Help! Why Does My Puppy Growl When Being Picked Up?

Don’t you just love it when you carry your pup around and give him the longest cuddle time in the world? Sadly, this isn’t a scenario that every dog owner enjoys. That’s because some puppies turn aggressive or anxious when they get picked up. Instead of laying calmly in their owner’s arms, the dog ends up making loud growling sounds. Have you ever wondered what this reaction means? How do you get it to stop? To help you understand what you need to do as a dog owner, we’ve rounded up a few tips and tricks in handling a growling puppy. 

Manage the behavior by tracing its root cause

Growling is one of the several ways a dog can express how he feels. While it’s often associated with aggression, it still pays to re-evaluate your dog’s situation and see what brought out the behavior. 

Could it be fear or frustration because you’re holding your pup the wrong way? Did you accidentally drop your dog while trying to lift it off the ground? Is your pooch trying to assert its dominance over you? 

Below are some of the usual problems that may lead to this unwanted dog behavior:


Take note that carrying your dog sometimes requires a particular technique. This way, you can ensure his comfort and encourage him to respond well every time you attempt to hold him up. We recommend picking up from your pup’s front legs and tucking your arms under the rib cage. It would help if you placed another hand on the rear legs to support the dog’s weight.  


Before you dismiss the issue as something behavioral in nature, you might want to consider checking your dog’s condition. In some cases, dogs growl to express pain. It may come from a broken limb, painful muscles, or even stomach flu. It would be wise to look out for symptoms of possible health problems and consult with a veterinarian.  


In addition to vocalizing pain, dogs also growl as their means to scare away people or animals when they feel anxious or fearful. Your dog’s tense demeanor every time you pick him up might stem from a traumatic event. For example, you or other members of the family might have lost grip while holding the dog. During these situations, you need to be extra mindful of the body language before approaching your dog. Additionally, it would be best to do small and slow movements to avoid further startling the animal.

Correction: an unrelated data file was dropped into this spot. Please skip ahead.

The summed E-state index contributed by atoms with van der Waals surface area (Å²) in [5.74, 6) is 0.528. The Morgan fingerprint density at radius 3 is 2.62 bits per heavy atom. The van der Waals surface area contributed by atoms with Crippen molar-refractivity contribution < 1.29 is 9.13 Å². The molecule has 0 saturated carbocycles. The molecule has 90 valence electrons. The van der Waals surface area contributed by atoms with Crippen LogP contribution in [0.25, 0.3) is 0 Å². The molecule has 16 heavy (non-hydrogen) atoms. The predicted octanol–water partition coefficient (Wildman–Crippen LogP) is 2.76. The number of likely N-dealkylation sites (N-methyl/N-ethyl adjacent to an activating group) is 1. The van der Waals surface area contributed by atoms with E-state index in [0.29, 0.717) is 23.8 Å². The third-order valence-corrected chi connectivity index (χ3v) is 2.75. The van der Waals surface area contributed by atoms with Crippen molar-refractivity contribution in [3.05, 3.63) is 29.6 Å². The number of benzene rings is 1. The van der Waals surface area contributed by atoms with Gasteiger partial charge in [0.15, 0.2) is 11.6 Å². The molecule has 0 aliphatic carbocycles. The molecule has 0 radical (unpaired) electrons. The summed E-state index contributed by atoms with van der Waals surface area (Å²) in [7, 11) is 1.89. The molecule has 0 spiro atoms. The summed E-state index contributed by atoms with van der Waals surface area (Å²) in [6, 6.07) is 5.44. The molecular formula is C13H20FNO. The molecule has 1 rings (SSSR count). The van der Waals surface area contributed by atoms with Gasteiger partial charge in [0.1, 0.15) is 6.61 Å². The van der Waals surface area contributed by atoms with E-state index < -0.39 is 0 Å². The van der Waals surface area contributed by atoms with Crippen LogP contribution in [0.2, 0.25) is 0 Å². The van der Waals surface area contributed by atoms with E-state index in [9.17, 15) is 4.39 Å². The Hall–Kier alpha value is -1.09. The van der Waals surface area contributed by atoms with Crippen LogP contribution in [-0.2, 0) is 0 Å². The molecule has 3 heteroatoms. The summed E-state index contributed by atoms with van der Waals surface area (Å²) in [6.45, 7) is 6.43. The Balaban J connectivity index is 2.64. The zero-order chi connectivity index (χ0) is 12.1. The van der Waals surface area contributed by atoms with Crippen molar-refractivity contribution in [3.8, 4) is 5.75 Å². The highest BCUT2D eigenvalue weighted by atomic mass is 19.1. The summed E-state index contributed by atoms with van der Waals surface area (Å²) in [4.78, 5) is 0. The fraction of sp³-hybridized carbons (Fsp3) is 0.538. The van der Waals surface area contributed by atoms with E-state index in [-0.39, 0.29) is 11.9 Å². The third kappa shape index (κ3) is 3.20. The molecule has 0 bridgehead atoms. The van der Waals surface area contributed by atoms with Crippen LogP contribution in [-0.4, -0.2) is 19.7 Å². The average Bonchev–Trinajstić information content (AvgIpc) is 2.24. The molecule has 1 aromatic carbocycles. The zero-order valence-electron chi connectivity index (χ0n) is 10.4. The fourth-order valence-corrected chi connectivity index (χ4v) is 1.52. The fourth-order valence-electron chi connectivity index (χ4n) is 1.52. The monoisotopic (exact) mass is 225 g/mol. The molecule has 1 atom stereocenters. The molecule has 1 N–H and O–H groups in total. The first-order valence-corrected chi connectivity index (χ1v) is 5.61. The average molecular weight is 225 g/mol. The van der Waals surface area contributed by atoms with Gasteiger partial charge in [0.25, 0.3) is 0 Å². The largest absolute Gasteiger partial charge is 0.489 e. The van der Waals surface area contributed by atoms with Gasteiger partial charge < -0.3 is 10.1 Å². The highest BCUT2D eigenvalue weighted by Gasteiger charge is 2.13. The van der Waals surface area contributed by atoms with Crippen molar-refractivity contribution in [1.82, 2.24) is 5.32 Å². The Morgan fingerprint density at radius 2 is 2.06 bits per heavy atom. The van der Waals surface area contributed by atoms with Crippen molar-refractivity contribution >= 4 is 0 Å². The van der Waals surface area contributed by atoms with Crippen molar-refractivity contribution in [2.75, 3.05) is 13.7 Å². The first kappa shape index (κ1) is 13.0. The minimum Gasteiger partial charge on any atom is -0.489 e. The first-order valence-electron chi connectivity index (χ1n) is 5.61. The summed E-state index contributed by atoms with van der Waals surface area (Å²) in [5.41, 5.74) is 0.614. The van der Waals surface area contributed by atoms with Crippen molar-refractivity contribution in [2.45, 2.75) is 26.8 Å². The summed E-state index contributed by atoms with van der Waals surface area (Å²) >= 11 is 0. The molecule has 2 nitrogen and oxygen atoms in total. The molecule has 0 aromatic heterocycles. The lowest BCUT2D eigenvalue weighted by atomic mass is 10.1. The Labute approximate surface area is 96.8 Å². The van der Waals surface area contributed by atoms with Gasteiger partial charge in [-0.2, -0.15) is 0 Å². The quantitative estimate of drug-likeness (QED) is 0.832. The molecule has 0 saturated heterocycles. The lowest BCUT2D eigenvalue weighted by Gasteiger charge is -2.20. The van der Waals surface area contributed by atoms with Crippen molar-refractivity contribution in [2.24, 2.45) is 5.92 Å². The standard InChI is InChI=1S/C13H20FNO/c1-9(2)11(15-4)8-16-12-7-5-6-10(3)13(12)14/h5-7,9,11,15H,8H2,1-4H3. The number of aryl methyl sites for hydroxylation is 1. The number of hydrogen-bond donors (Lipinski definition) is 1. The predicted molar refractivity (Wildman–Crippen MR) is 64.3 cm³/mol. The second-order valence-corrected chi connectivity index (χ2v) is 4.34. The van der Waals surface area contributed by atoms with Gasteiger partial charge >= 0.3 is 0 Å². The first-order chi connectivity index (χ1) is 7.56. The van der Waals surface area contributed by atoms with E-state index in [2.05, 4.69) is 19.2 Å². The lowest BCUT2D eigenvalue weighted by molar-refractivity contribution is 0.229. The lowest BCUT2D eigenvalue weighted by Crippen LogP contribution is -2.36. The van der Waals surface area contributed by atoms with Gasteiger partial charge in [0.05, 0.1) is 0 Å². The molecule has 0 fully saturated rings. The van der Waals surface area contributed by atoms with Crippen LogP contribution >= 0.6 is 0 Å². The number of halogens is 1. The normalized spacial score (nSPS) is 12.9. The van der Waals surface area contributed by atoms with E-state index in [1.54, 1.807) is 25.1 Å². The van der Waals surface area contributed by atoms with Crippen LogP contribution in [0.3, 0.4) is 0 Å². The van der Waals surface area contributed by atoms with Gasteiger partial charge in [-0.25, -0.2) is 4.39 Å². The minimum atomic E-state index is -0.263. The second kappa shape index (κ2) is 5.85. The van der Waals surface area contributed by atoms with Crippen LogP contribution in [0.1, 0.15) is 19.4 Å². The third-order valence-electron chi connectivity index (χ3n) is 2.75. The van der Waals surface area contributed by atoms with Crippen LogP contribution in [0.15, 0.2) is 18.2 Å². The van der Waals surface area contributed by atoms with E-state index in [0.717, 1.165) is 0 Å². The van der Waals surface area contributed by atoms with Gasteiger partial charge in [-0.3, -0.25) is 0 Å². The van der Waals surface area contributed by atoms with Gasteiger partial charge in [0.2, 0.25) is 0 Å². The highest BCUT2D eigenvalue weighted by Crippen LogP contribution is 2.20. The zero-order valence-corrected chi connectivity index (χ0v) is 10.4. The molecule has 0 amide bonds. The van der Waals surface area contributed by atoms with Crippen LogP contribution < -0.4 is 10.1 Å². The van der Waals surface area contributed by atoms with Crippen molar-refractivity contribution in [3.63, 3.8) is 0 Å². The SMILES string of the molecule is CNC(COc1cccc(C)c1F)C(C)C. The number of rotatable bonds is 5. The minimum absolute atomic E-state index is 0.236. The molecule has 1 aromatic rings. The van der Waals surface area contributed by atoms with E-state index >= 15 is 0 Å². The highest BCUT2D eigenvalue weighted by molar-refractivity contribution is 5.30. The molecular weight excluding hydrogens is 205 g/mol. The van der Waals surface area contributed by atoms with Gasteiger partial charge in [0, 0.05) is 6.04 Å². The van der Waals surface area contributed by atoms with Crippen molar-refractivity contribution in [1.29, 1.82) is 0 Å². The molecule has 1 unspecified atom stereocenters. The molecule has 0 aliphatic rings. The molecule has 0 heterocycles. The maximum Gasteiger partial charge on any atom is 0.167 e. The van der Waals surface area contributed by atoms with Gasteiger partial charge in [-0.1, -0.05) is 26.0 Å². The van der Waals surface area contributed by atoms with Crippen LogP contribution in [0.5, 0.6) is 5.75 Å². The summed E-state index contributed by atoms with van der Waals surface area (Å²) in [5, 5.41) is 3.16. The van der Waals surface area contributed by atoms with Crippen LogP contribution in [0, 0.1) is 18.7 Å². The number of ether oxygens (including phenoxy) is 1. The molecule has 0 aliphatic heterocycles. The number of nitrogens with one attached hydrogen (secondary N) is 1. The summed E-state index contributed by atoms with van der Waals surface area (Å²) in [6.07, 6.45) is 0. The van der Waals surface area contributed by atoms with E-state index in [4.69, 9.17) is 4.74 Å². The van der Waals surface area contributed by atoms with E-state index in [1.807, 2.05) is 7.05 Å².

Some dogs, especially newly rehomed ones, aren’t used to getting cuddled or carried by their owners. In such cases, the growling serves as their defense mechanism until they begin warming up to this new way of expressing affection. If this is the leading cause of your dog’s bad behavior, we recommend starting with gentle petting and frequent physical contact with your newly rehomed dog. Then, you may proceed to place your dog on your lap. 

Excessive excitement 

Puppies can sometimes feel overly excited when presented with something new and strange. In some cases, they express that feeling by growling. As a result, you need to quickly distinguish pleasure or play growling with the aggressive or threatening type. This way, you can identify the best way to approach the situation.

How to train your dog to love being carried in your arms

The faster you determine the main reason why a dog growls when you pick it up, the easier you can correct the behavior. For example, if it stems from a traumatic experience, you should introduce positive emotions when you attempt to carry your dog. You can do this by using verbal cues like “up” and “boost” and handing nutritious treats. Here’s a more detailed step-to-step guide to help you train your pup on how to get used to getting picked up:

  • Introduce your chosen cue – This could come in verbal form, like saying “up” or extending your arms towards your puppy.
  • Pick up your pooch – Make sure to be extra careful with the legs and the rib cage. Also, note any signs of resistance. If your dog appears tense, we recommend starting with gentle cuddles instead. If you have a tiny dog, you might want to consider investing in a small pet carrier that you can tie around your neck. 
  • Reward with a nutrient-rich treat – Nothing is more effective in associating positive feelings towards a command like feeding your dog good quality treats. Opt for nutritious snacks like homemade doggie biscuits or a small piece of jerky.  
  • Put your puppy down – Once you complete the practice and introduce the new cue, you can slowly set your puppy down. On the next day, you can repeat this exercise until your dog becomes fully comfortable with you holding him in your arms. 

You can try picking random moments where you say the cue or pick up your dog once he’s fully accustomed to the routine. 

Delaware K9 Academy Can Help!

Puppies can be quite a handful to deal with, especially during their first few weeks. You might encounter issues like growling or excessive barking when you try to get too close or cuddle them in your arms while you walk around the house. 

If you have a hard time dealing with such concerns or if the tips and tricks we shared above don’t work for your beloved canine, you can rely on a professional to help you instead. It’s also best to call in an expert if you think your puppy’s aggressive behavior has started to progress. 

At Delaware K9 Academy, we provide top-notch dog training lessons that can help you improve your relationship with your new puppy. Using our tried and tested approach, we can help instill obedience and proper dog etiquette to your young and growing dog. 

Get in touch with us today at (302) 409-0654 for your queries. You may also send us a message at dek9academy@gmail.com if you wish to join any of our training programs.